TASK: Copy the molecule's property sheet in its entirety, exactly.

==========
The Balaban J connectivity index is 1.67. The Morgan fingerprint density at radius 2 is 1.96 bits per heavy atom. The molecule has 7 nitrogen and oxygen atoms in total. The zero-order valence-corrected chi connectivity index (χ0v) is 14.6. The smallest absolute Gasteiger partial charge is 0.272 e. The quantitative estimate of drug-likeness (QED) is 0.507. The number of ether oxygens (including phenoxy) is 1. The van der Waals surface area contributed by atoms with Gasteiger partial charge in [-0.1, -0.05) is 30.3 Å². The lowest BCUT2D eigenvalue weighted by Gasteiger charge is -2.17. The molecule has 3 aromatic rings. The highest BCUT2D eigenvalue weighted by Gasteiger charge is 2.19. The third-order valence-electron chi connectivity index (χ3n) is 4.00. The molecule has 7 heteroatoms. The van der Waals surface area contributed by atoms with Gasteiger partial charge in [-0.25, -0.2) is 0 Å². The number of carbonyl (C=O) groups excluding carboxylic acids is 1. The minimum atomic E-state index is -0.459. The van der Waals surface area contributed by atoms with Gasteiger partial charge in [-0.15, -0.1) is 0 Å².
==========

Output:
The Balaban J connectivity index is 1.67. The Morgan fingerprint density at radius 2 is 1.96 bits per heavy atom. The molecule has 7 nitrogen and oxygen atoms in total. The zero-order valence-corrected chi connectivity index (χ0v) is 14.6. The smallest absolute Gasteiger partial charge is 0.272 e. The quantitative estimate of drug-likeness (QED) is 0.507. The number of ether oxygens (including phenoxy) is 1. The van der Waals surface area contributed by atoms with Gasteiger partial charge in [-0.1, -0.05) is 30.3 Å². The lowest BCUT2D eigenvalue weighted by Gasteiger charge is -2.17. The molecule has 3 aromatic rings. The highest BCUT2D eigenvalue weighted by Gasteiger charge is 2.19. The third-order valence-electron chi connectivity index (χ3n) is 4.00. The molecule has 7 heteroatoms. The van der Waals surface area contributed by atoms with Gasteiger partial charge in [-0.25, -0.2) is 0 Å². The number of carbonyl (C=O) groups excluding carboxylic acids is 1. The minimum atomic E-state index is -0.459. The van der Waals surface area contributed by atoms with Gasteiger partial charge in [-0.15, -0.1) is 0 Å².